Q: Having a place to land and call home is so important to a former inmate.

Tucker, left, with Tamio Holmes and massage therapist Courtney Davis.

Tucker, left, with Tamio Holmes and massage therapist Courtney Davis.

Most of these men come from very negative backgrounds, and part of the reason they’ve gotten in trouble is that they don’t take the time to think things through. Incarceration is also an extremely negative situation. So when the men come out, even if they’ve taken the Groom Elite/Second Chances class and become certified (in horsemanship), they still lack that additional experience of living outside (prison walls) and thinking things through. Working in a barn, and having a place to live, even my modest 3-bedroom Cape with no frills and no dishwasher, gives them a chance to stop and think.

For instance, when they leave the barn at night after night check, they’ll learn to think it through and to ask themselves basic questions, like, did they remember to make sure everything is turned off. They learn to conduct themselves in ways that are second nature to us, but that they need to re-learn.

Q: How did you get involved with helping prisoners?

For me, it all started with my love of horses. My great-grandfather Thomas Jefferson Nichols owned the 4th Kentucky Derby winner, Day Star. And my grandfather Silas Kenney Nichols had some stakes horses and broodmares. I never knew him, because he died of pneumonia at an early age. But being his granddaughter was kind of an entry ticket for me to the backstretch of any training track; I was always introduced as ‘Kenney Nichol’s granddaughter.’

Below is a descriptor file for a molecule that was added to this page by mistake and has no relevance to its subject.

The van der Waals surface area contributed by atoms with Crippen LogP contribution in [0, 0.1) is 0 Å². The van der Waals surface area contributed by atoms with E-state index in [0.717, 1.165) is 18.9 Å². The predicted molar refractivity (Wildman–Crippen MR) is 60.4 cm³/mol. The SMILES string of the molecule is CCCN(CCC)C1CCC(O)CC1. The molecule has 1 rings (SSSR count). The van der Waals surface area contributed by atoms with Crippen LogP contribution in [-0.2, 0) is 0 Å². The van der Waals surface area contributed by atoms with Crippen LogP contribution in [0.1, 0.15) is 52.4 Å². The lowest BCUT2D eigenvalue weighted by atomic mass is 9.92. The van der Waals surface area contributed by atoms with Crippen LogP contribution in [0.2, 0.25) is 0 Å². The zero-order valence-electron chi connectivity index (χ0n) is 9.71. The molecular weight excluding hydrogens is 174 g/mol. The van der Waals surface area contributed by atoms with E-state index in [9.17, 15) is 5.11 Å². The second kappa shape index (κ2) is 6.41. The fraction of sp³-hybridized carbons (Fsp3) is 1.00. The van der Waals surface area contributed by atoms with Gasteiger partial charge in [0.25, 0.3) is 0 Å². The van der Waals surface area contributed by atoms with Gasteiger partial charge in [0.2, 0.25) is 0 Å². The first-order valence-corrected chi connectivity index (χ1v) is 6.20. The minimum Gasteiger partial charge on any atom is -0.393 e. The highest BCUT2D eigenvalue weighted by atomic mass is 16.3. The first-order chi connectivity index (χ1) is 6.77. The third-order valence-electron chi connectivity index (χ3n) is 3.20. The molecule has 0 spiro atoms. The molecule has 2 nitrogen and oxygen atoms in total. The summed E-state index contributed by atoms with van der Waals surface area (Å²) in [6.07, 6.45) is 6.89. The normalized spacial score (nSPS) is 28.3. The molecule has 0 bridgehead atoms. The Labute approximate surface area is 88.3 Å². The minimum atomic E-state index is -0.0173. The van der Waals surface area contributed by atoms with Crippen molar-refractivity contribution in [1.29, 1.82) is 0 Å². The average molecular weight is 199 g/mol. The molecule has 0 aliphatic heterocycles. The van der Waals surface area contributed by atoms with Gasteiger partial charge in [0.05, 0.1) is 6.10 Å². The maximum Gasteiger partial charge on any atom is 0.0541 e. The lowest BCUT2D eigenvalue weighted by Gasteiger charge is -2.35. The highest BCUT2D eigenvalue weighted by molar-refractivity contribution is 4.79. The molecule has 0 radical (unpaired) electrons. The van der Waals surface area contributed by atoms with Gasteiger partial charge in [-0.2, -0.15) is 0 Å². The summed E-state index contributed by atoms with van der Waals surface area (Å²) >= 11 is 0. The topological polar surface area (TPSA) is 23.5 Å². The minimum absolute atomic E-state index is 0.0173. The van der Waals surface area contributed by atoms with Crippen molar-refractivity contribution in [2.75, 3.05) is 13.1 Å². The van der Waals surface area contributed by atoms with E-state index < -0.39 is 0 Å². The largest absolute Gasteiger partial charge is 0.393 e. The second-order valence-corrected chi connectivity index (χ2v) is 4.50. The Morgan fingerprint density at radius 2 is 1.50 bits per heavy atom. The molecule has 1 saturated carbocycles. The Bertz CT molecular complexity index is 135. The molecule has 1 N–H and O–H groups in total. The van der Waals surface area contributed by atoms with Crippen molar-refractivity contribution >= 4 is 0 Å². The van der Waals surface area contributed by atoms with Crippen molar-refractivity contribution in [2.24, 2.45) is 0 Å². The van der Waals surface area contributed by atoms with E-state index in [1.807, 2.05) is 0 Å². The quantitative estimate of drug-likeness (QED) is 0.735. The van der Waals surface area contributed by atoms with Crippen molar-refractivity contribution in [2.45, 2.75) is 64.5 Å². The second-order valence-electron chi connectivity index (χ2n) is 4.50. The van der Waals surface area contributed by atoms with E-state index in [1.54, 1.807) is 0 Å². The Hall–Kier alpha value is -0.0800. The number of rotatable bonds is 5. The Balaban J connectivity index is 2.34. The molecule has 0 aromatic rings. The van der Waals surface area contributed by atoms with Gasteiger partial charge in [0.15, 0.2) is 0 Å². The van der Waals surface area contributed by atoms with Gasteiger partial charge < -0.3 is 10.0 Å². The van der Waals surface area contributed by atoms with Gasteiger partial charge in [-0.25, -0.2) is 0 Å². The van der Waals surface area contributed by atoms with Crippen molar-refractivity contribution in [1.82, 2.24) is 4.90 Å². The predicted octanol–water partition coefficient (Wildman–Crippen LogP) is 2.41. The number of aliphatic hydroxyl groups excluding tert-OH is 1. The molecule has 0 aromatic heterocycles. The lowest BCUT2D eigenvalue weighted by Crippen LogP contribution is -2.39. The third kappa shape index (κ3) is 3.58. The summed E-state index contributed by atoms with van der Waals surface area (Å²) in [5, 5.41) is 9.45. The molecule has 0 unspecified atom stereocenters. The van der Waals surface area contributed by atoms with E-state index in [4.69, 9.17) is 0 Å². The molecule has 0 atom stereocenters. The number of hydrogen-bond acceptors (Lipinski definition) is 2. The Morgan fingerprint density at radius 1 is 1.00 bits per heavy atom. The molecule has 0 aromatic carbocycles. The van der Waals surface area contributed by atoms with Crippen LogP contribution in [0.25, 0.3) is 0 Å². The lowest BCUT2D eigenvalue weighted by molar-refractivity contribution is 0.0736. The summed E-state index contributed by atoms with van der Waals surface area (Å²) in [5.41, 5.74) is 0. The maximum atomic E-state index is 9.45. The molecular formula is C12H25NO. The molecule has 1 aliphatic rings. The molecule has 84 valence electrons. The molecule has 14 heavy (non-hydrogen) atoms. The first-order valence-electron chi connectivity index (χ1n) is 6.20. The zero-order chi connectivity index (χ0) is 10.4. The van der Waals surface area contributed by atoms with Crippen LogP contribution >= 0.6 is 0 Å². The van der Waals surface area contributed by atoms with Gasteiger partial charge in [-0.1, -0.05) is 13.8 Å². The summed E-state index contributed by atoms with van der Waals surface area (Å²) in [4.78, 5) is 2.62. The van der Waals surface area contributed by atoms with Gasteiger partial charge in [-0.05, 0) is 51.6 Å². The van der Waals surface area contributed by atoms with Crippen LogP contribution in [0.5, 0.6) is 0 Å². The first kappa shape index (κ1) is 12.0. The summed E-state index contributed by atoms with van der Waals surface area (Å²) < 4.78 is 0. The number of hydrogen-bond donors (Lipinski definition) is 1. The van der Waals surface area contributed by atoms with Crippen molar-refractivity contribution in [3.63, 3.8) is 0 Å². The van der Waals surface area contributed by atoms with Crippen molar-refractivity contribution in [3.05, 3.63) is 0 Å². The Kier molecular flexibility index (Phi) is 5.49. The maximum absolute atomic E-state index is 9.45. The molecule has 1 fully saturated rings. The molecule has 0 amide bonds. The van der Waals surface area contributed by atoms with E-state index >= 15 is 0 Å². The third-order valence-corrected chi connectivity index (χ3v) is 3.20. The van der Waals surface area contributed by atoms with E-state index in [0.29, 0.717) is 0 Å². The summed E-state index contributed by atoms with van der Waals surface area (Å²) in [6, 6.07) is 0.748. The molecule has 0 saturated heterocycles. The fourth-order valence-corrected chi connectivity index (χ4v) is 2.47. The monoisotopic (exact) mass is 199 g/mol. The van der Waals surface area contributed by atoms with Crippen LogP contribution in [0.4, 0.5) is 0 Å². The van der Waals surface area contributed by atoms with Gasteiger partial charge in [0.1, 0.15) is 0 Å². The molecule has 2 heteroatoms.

Tucker enjoys a moment with Covert Action.

Tucker enjoys a moment with Covert Action.

Although I didn’t go to work with horses—I went to the University of Kentucky and got an undergrad in microbiology and a graduate degree in toxicology, and had a professional career in immunotoxicology.

I always loved horses. And my daughter was a very good rider. I became a horse-show mother. And in 2007, I got involved with a group of people talking about putting horses at the James River Work Center. We thought it would be a great way to take care of horses, and help inmates learn new skills. The idea combined my love of horseracing and my love of the horses.

In 2007, we took our first horses in at James River, and I was there the day that Tamio Holmes took hold of the halter of Covert Action, our Secretariat grandson. Watching their relationship is part of the reason I’ve spent so much time invested in this program. That’s when I saw how much horses meant to those men.

Q: After Tamio Holmes transitioned back to society you took in another ex-con.

Norman King, we call him Norm, came here in September 2014. He’s in his 60s, and I knew he’d have an extremely hard time getting a job. He served quite a bit of time, some of it in a federal penitentiary. He’s working out very well.

He’s extremely reliable. I know that if I say we’re going to feed the horses at 4 pm., that when I walk down to the barn, every stall will be ready, filled with hay and fresh water. And we’ll go get the horses.

And he loves the horses.